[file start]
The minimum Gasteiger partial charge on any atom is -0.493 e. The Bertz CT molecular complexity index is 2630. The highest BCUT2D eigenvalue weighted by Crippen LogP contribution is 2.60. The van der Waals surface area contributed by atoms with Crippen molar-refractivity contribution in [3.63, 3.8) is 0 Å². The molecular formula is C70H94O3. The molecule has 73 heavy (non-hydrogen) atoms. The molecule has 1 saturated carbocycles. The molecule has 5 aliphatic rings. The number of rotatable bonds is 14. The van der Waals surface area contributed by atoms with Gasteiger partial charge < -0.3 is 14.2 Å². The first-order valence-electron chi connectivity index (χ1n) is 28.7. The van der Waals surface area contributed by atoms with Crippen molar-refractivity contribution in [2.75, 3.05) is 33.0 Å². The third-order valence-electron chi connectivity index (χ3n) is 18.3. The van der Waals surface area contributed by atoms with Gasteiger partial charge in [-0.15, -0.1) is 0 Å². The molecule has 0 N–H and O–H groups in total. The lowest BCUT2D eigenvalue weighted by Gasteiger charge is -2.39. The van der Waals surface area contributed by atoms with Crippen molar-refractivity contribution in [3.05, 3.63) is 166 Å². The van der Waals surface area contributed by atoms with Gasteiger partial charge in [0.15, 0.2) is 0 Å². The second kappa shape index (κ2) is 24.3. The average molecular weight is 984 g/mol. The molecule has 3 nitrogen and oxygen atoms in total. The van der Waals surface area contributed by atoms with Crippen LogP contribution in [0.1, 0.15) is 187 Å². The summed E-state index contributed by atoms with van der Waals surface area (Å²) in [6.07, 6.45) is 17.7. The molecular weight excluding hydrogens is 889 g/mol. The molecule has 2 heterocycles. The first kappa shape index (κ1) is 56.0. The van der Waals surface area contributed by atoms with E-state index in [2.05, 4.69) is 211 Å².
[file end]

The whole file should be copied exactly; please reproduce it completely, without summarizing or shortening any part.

The minimum Gasteiger partial charge on any atom is -0.493 e. The Bertz CT molecular complexity index is 2630. The highest BCUT2D eigenvalue weighted by Crippen LogP contribution is 2.60. The van der Waals surface area contributed by atoms with Crippen molar-refractivity contribution in [3.63, 3.8) is 0 Å². The molecular formula is C70H94O3. The molecule has 73 heavy (non-hydrogen) atoms. The molecule has 1 saturated carbocycles. The molecule has 5 aliphatic rings. The number of rotatable bonds is 14. The van der Waals surface area contributed by atoms with Gasteiger partial charge < -0.3 is 14.2 Å². The first-order valence-electron chi connectivity index (χ1n) is 28.7. The van der Waals surface area contributed by atoms with Crippen molar-refractivity contribution in [2.75, 3.05) is 33.0 Å². The third-order valence-electron chi connectivity index (χ3n) is 18.3. The van der Waals surface area contributed by atoms with Gasteiger partial charge in [-0.15, -0.1) is 0 Å². The molecule has 0 N–H and O–H groups in total. The lowest BCUT2D eigenvalue weighted by Gasteiger charge is -2.39. The van der Waals surface area contributed by atoms with Crippen molar-refractivity contribution in [3.05, 3.63) is 166 Å². The van der Waals surface area contributed by atoms with Gasteiger partial charge in [0.15, 0.2) is 0 Å². The second kappa shape index (κ2) is 24.3. The average molecular weight is 984 g/mol. The molecule has 3 nitrogen and oxygen atoms in total. The van der Waals surface area contributed by atoms with Crippen LogP contribution in [0.1, 0.15) is 187 Å². The summed E-state index contributed by atoms with van der Waals surface area (Å²) in [6.07, 6.45) is 17.7. The molecular weight excluding hydrogens is 889 g/mol. The molecule has 2 heterocycles. The first kappa shape index (κ1) is 56.0. The van der Waals surface area contributed by atoms with E-state index in [2.05, 4.69) is 211 Å².